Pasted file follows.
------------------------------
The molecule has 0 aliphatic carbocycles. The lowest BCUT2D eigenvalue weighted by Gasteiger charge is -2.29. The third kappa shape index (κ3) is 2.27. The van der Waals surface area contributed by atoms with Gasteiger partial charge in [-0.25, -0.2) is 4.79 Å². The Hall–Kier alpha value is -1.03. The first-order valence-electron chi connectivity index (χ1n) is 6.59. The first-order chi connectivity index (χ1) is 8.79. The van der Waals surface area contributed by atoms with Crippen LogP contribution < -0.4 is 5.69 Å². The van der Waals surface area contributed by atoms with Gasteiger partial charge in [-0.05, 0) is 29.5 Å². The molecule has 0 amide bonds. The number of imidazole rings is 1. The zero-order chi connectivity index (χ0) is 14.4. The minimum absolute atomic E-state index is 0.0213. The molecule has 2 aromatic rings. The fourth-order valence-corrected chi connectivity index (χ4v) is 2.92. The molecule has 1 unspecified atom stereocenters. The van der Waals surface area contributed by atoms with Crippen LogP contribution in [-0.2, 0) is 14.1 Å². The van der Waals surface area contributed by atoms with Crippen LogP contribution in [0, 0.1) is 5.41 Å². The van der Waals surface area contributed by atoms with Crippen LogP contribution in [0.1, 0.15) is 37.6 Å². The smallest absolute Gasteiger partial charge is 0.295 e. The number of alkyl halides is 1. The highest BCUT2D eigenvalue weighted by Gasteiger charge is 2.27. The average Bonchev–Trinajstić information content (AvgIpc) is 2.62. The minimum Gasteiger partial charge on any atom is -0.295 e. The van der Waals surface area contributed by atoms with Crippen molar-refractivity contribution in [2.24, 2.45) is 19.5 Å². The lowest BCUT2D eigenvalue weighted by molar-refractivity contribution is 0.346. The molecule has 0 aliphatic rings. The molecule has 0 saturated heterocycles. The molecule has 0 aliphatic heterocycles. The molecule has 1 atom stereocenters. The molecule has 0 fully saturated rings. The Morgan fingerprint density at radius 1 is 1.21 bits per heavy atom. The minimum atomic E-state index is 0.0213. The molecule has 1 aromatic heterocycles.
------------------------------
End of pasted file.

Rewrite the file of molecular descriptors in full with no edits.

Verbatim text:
The molecule has 0 aliphatic carbocycles. The lowest BCUT2D eigenvalue weighted by Gasteiger charge is -2.29. The third kappa shape index (κ3) is 2.27. The van der Waals surface area contributed by atoms with Gasteiger partial charge in [-0.25, -0.2) is 4.79 Å². The Hall–Kier alpha value is -1.03. The first-order valence-electron chi connectivity index (χ1n) is 6.59. The first-order chi connectivity index (χ1) is 8.79. The van der Waals surface area contributed by atoms with Crippen LogP contribution < -0.4 is 5.69 Å². The van der Waals surface area contributed by atoms with Gasteiger partial charge in [-0.05, 0) is 29.5 Å². The molecule has 0 amide bonds. The number of imidazole rings is 1. The zero-order chi connectivity index (χ0) is 14.4. The minimum absolute atomic E-state index is 0.0213. The molecule has 2 aromatic rings. The fourth-order valence-corrected chi connectivity index (χ4v) is 2.92. The molecule has 1 unspecified atom stereocenters. The van der Waals surface area contributed by atoms with Crippen LogP contribution in [-0.2, 0) is 14.1 Å². The van der Waals surface area contributed by atoms with Crippen LogP contribution in [0, 0.1) is 5.41 Å². The van der Waals surface area contributed by atoms with Crippen LogP contribution in [0.1, 0.15) is 37.6 Å². The smallest absolute Gasteiger partial charge is 0.295 e. The number of alkyl halides is 1. The highest BCUT2D eigenvalue weighted by Gasteiger charge is 2.27. The average Bonchev–Trinajstić information content (AvgIpc) is 2.62. The minimum Gasteiger partial charge on any atom is -0.295 e. The van der Waals surface area contributed by atoms with Crippen molar-refractivity contribution in [2.24, 2.45) is 19.5 Å². The lowest BCUT2D eigenvalue weighted by molar-refractivity contribution is 0.346. The molecule has 0 aliphatic rings. The molecule has 0 saturated heterocycles. The molecule has 0 aliphatic heterocycles. The molecule has 1 atom stereocenters. The molecule has 0 fully saturated rings. The Morgan fingerprint density at radius 1 is 1.21 bits per heavy atom. The minimum atomic E-state index is 0.0213. The molecule has 1 aromatic heterocycles.